Table of Contents
- What is Letterpress Ink?
- Mixing Letterpress Ink Colors
- Cleaning Your Press After Inking
- How to Choose the Right Letterpress Ink?
Welcome to the captivating realm of letterpress printing, where ink meets paper in a symphony of colors and textures. In this guide, we'll dive into the enchanting world of letterpress ink, covering everything from its composition and where to buy it to eco-friendly options, color mixing techniques, and press cleaning tips. Whether you're a seasoned letterpress enthusiast or just beginning your journey, let's unlock the secrets of letterpress ink together!
What is Letterpress Ink?
Letterpress ink is the vibrant and versatile medium that brings life to your designs on the printing press. Composed of pigments, binders, and additives, it offers a wide range of colors, opacities, and finishes. While Mint Letterpress does not sell letterpress ink directly, we're here to guide you on your quest to find the perfect ink for your projects.
Where to Buy Letterpress Ink?
When it comes to purchasing letterpress ink, there are several reliable suppliers to explore. Online marketplaces and specialty print shops often carry a variety of ink brands, including popular choices like Van Son, Rubberbase, and Graphic Chemical & Ink. Additionally, local art supply stores may offer a selection of letterpress inks for your convenience.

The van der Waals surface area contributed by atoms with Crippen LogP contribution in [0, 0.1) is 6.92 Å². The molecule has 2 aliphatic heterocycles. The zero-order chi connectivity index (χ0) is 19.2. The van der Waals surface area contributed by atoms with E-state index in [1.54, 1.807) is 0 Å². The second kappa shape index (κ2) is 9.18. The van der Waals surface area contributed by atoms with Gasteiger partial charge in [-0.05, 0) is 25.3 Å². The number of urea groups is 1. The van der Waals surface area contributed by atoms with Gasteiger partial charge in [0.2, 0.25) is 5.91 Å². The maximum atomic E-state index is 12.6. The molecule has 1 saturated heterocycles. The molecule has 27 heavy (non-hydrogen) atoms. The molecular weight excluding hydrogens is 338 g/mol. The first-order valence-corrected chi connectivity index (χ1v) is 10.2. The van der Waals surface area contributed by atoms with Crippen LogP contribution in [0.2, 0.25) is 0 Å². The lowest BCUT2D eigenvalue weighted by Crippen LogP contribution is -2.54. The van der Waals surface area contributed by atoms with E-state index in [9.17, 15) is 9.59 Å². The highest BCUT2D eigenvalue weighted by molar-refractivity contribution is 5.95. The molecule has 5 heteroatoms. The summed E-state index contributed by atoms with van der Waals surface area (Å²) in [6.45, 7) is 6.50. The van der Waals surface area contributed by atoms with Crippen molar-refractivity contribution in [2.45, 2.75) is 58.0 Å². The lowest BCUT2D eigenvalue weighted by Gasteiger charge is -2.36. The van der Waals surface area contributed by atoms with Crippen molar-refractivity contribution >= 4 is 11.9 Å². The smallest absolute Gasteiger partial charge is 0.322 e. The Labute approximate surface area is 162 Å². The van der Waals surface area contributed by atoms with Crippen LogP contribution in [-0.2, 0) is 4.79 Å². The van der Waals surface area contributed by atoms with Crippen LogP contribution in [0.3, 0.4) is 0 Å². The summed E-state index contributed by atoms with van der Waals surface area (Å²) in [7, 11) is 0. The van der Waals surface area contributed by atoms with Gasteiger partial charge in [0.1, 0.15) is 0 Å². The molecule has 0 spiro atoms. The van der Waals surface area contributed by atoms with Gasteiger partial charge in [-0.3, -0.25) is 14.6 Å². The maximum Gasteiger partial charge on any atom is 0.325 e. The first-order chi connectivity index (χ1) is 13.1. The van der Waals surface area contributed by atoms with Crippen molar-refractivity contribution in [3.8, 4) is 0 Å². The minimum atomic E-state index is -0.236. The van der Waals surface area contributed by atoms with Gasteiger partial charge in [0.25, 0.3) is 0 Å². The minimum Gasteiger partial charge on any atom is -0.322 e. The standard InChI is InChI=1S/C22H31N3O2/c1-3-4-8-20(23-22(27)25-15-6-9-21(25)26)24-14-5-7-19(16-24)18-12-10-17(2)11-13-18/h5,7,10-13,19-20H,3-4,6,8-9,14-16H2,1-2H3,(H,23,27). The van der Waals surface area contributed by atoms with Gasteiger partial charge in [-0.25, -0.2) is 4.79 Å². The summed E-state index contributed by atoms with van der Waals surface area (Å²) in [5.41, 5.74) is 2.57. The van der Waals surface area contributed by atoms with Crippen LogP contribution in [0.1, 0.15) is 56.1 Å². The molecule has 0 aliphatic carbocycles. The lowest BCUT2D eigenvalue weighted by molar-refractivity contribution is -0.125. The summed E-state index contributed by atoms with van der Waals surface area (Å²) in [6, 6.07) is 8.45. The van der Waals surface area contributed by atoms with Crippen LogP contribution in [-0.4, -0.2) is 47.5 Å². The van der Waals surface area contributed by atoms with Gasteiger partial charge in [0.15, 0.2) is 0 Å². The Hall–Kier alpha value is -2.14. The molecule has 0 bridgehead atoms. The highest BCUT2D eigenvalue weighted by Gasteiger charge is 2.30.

The cost of letterpress ink can vary depending on factors such as brand, color range, and quantity. Prices typically range from $10 to $50 per tube or can. It's worth noting that a little ink goes a long way in letterpress printing, as the process requires only a thin, even layer of ink on the press.
Main Manufacturers of Letterpress Ink
Several trusted manufacturers supply letterpress ink to the printing community. Van Son, a renowned name in the industry, produces high-quality inks that deliver vibrant and consistent results. Other prominent manufacturers include Rubberbase and Graphic Chemical & Ink, known for their comprehensive range of letterpress supplies.
For those seeking environmentally friendly alternatives, water-based and soy-based inks offer sustainable options for letterpress printing. These inks have reduced VOC emissions and are easier to clean up, making them a greener choice. Eco-friendly inks can be found from various manufacturers, ensuring that you can create beautiful prints while minimizing your environmental impact.
Mixing Letterpress Ink Colors
Mixing ink colors is an art form that allows you to create custom shades and achieve the desired visual impact. Start with a palette of primary colors and experiment with different proportions to create secondary and tertiary colors. Remember to mix small quantities to maintain color consistency throughout your print run.
Cleaning Your Press After Inking
Proper press maintenance is essential for preserving the longevity and performance of your letterpress equipment. After each inking session, clean your press using a gentle solvent or ink wash, following the manufacturer's recommendations. Thoroughly removing the ink residue ensures optimal printing results and prevents color contamination in future print jobs.